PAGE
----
A well-trained firefighter is taught, first and foremost, to respect a fire. He/she is well educated in the important ins and outs of fighting a blaze. Safety is number one, firefighters are told, though we are all familiar with stories about hero firefighters who defy those flames to save a trapped individual or perhaps even a family dog or cat.
It’s obvious that firefighters put their lives on the line every day. Fire and smoke carry with them many dangers and both can cause injury or death in an instant.
What the general public might not know, however, is that another less-obvious danger lurks inside thousands of buildings throughout the U.S., and when those buildings burn, firefighters face yet another ominous hazard…asbestos is a hidden danger for firefighters.
Asbestos was used widely in the construction of all types of buildings during the first three-quarters of the twentieth century, especially in commercial buildings but also in homes.
The toxic mineral was long heralded for its amazing heat and fire resistance as well as its durability, so manufacturers used it in thousands of products. In homes, offices, and factories, asbestos may be found in floor and ceiling tiles, drywall, attic insulation, and shingles, or perhaps wrapped around pipes, boilers, and electrical wiring.
When asbestos is in new or good condition and has not been disturbed, it does not generally present a health concern. But if a building containing asbestos is burning, firefighters need to be sure they are protected from inhaling the toxic fibers that will undoubtedly circulate through the air. It is this dust that can eventually cause mesothelioma cancer to develop.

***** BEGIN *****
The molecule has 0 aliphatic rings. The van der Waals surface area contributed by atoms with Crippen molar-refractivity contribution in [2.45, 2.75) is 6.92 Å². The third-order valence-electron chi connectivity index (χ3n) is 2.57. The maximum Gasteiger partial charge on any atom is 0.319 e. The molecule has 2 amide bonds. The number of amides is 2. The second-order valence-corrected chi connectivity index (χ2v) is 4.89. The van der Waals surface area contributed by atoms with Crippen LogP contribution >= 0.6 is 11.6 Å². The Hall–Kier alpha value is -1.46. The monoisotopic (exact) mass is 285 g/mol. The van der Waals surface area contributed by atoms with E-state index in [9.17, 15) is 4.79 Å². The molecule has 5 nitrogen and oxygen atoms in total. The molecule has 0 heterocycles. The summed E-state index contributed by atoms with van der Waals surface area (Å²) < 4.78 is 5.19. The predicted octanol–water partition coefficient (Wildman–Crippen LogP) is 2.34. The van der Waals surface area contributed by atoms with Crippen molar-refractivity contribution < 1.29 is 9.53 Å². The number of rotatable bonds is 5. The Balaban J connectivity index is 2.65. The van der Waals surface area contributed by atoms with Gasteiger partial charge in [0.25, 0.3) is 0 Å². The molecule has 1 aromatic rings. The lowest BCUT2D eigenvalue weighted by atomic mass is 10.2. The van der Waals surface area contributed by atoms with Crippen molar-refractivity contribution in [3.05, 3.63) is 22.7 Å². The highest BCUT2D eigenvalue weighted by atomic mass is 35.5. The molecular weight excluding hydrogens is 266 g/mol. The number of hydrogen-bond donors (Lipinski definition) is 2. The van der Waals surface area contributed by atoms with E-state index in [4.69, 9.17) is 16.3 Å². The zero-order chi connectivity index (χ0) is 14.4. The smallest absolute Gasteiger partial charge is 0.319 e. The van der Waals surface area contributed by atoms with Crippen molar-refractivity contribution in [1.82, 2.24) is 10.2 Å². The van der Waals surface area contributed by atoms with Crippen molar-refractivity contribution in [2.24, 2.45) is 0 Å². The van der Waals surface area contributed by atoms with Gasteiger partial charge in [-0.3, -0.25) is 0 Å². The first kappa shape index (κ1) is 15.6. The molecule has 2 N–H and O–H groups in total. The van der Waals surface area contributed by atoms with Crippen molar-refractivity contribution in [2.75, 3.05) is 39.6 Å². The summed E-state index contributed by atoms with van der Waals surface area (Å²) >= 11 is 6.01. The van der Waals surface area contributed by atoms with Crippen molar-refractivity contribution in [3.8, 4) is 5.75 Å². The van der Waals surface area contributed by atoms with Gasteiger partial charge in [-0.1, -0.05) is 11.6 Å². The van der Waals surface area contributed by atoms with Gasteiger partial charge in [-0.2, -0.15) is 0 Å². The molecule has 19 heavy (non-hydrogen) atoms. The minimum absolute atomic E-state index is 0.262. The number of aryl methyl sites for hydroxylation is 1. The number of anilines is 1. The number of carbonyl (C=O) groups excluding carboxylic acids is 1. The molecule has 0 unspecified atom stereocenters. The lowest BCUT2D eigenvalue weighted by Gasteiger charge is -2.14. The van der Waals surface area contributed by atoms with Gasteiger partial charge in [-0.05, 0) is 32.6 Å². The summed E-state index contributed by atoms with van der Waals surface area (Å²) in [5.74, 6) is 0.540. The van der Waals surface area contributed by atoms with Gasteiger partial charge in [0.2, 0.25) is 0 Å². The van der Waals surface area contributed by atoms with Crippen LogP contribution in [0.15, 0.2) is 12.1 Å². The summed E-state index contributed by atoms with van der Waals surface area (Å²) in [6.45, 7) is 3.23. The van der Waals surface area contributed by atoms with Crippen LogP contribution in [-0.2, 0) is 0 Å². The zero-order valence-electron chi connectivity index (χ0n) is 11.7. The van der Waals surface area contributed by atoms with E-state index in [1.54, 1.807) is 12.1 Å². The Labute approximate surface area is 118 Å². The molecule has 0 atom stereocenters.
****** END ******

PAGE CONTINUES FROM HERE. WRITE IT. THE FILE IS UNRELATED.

That’s why fire departments should demand the use of a self-contained breathing apparatus (SCBA), essential for firefighter safety, especially when older buildings are involved. Not only should the gear be worn during fire suppression – the actual fighting of the fire, but also during after-fire overhaul and investigation when asbestos may be present in the rubble and debris that remain behind after a blaze.
Quite simply, the SCBA will provide breathable air to the firefighter and will not permit asbestos fibers or dust to enter the body through the nose or mouth. When a firefighter has completed his duties at an asbestos-containing building, the SCBA should be thoroughly cleaned.
Furthermore, the equipment should be removed at the scene of the blaze or investigation so that fibers do not spread to other locations and other individuals.
Unfortunately, there have been cases where these precautions were not followed and firefighters were exposed to friable asbestos. For example, a few years ago, firefighters in Everett, Washington filed suit against the city for exposing them to asbestos via old homes used for training exercises.
The firefighters had been told that the buildings were asbestos-free and, as a result, will now live with the possibility that they inhaled toxic dust while training for their profession.
If you or a family member has served as a firefighter, paid or volunteer, and were exposed to asbestos materials on the job, take time to learn about your legal rights today. Consult an experienced attorney to review your options.